Short-lease giants sue over forced reveal of hosts

Airbnb and HomeAway are suing New York City over a new law allowing the collection of data on property hosts.

Both short-let platforms argue the ruling, which passed with a 45 to 0 vote, violates the constitutional rights of their hosts and they have launched legal bids to see it overturned in the US courts. 

The city council’s legislation would require Airbnb-type websites to share the names and addresses of their hosts with the Office of Special Enforcement, in an effort to better police New York’s holiday home rentals.

It is due to take effect this winter and is part of a citywide crackdown expected to cost Airbnb millions of dollars in lost sales as hosts withdraw their properties from the market.

Airbnb has locked horns with the city council for almost a decade, claiming the administration operates under the influence of powerful players in the accommodation industry.

“The New York City Council is a wholly owned subsidiary of the hotel industry, and they aren’t interested in working together,” said Chris Lehane, Airbnb’s head of global policy.

In its claim filed in a New York Court, the company argues: “The ordinance is an unlawful end-run around established restraints on governmental action and violates core constitutional rights.”

The claim of administrations pandering to powerful hotel interests has also been made closer to home.

Airbnb’s Australian arm has made what The Age describes as “an aggressive intervention” into Victorian politics, urging its hosts to lobby the state opposition against any future caving to “vested interests like the big hotel lobby”.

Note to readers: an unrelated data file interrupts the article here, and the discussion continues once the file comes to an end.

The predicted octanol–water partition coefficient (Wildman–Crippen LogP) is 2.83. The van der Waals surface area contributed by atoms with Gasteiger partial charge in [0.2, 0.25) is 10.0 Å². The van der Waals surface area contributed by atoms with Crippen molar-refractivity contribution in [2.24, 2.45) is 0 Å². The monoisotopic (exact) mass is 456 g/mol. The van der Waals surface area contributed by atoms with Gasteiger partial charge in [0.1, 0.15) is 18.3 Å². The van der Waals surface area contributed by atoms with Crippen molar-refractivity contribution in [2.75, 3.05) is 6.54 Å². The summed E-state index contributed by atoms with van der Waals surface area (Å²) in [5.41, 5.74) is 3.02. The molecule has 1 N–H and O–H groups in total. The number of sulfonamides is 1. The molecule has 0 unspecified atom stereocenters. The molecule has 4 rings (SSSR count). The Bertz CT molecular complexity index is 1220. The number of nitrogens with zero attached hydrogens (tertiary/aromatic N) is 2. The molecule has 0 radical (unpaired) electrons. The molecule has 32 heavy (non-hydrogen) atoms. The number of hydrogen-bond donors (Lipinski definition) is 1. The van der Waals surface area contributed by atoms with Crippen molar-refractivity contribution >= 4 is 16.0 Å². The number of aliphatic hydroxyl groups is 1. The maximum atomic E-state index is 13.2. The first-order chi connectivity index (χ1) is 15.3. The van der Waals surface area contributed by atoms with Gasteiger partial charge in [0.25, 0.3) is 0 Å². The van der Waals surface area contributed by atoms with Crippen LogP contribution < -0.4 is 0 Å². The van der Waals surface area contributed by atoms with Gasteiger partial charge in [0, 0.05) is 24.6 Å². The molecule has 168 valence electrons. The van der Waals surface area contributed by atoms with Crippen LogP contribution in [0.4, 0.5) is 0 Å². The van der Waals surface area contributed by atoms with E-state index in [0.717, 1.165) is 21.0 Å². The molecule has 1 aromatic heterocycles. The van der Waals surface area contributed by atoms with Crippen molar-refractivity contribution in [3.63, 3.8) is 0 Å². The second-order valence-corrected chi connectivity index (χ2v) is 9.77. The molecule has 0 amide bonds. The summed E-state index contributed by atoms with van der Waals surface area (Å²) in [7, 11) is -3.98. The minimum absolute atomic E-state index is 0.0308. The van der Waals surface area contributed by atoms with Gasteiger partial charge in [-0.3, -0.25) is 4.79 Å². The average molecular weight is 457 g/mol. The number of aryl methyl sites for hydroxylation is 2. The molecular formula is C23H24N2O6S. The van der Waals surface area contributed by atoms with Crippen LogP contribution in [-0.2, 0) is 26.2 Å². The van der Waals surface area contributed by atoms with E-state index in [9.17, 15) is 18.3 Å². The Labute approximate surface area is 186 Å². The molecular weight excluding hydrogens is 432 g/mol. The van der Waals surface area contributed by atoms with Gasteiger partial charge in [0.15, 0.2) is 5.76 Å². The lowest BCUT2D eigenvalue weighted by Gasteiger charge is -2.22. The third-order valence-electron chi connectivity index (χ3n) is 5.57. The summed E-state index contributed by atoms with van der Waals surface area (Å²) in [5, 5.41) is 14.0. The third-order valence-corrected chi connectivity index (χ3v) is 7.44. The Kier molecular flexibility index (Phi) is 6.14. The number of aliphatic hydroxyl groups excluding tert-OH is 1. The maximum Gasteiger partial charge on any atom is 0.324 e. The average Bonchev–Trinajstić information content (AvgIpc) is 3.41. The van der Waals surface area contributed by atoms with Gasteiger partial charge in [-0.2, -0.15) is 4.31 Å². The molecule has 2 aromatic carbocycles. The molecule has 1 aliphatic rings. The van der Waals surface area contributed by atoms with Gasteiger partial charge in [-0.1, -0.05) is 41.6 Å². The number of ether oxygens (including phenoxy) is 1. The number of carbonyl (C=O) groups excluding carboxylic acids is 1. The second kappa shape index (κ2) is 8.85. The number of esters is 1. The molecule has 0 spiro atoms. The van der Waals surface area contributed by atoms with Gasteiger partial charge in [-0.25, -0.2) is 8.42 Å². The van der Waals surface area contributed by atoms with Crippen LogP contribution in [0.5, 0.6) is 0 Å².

The move follows recent media comments by shadow tourism minister Heidi Victoria about Airbnb not having to compete on a level playing field with other accommodation providers.  

Like Melbourne and Sydney, New York is facing an affordable housing shortage as the short-let industry takes off.

The generally more profitable returns on short leases are blamed for taking properties out of the sector, forcing up rents and disrupting communities as former homes become holiday rentals and party pads.

The New York legislation is designed to allow the council’s officers to catch Airbnb hosts acting disreputably and operating outside of the city’s strict home-share legislation.

“This law provides the city with the critical data it needs to preserve our housing stock, keep visitors safe and ensure residents feel secure in their homes and neighbourhoods,” said Christian Klossner, executive director for the mayor’s special enforcement office.

“The city will defend it.”

Airbnb says it is successfully working on solutions to short-let issues in other cities around the world, including Australia, and it argues other jurisdictions are unlikely to follow New York’s lead.

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